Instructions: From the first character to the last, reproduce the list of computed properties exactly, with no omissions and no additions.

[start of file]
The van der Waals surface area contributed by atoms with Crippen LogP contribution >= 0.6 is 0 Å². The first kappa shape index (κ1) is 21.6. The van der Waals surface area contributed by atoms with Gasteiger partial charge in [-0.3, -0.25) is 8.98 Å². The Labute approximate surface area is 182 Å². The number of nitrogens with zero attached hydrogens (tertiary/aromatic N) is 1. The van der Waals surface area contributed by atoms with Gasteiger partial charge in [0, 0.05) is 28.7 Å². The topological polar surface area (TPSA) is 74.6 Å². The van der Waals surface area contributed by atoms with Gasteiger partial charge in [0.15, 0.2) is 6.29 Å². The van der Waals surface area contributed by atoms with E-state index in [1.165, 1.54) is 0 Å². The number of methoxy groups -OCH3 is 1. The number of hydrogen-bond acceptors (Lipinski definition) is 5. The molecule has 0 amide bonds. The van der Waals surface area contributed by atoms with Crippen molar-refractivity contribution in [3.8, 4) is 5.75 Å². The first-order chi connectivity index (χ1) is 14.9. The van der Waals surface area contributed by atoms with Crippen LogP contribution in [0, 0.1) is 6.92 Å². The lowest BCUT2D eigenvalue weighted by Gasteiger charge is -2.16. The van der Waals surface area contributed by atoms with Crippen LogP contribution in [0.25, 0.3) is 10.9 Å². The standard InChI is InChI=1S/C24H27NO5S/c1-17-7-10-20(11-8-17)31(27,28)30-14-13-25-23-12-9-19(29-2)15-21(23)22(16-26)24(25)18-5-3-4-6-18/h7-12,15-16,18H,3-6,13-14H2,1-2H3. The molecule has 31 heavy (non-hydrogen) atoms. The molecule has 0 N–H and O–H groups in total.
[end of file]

The van der Waals surface area contributed by atoms with Crippen LogP contribution >= 0.6 is 0 Å². The first kappa shape index (κ1) is 21.6. The van der Waals surface area contributed by atoms with Gasteiger partial charge in [-0.3, -0.25) is 8.98 Å². The Labute approximate surface area is 182 Å². The number of nitrogens with zero attached hydrogens (tertiary/aromatic N) is 1. The van der Waals surface area contributed by atoms with Gasteiger partial charge in [0, 0.05) is 28.7 Å². The topological polar surface area (TPSA) is 74.6 Å². The van der Waals surface area contributed by atoms with Gasteiger partial charge in [0.15, 0.2) is 6.29 Å². The van der Waals surface area contributed by atoms with E-state index in [1.165, 1.54) is 0 Å². The number of methoxy groups -OCH3 is 1. The number of hydrogen-bond acceptors (Lipinski definition) is 5. The molecule has 0 amide bonds. The van der Waals surface area contributed by atoms with Crippen molar-refractivity contribution in [3.8, 4) is 5.75 Å². The first-order chi connectivity index (χ1) is 14.9. The van der Waals surface area contributed by atoms with Crippen LogP contribution in [0, 0.1) is 6.92 Å². The lowest BCUT2D eigenvalue weighted by Gasteiger charge is -2.16. The van der Waals surface area contributed by atoms with Crippen LogP contribution in [0.25, 0.3) is 10.9 Å². The standard InChI is InChI=1S/C24H27NO5S/c1-17-7-10-20(11-8-17)31(27,28)30-14-13-25-23-12-9-19(29-2)15-21(23)22(16-26)24(25)18-5-3-4-6-18/h7-12,15-16,18H,3-6,13-14H2,1-2H3. The molecule has 31 heavy (non-hydrogen) atoms. The molecule has 0 N–H and O–H groups in total.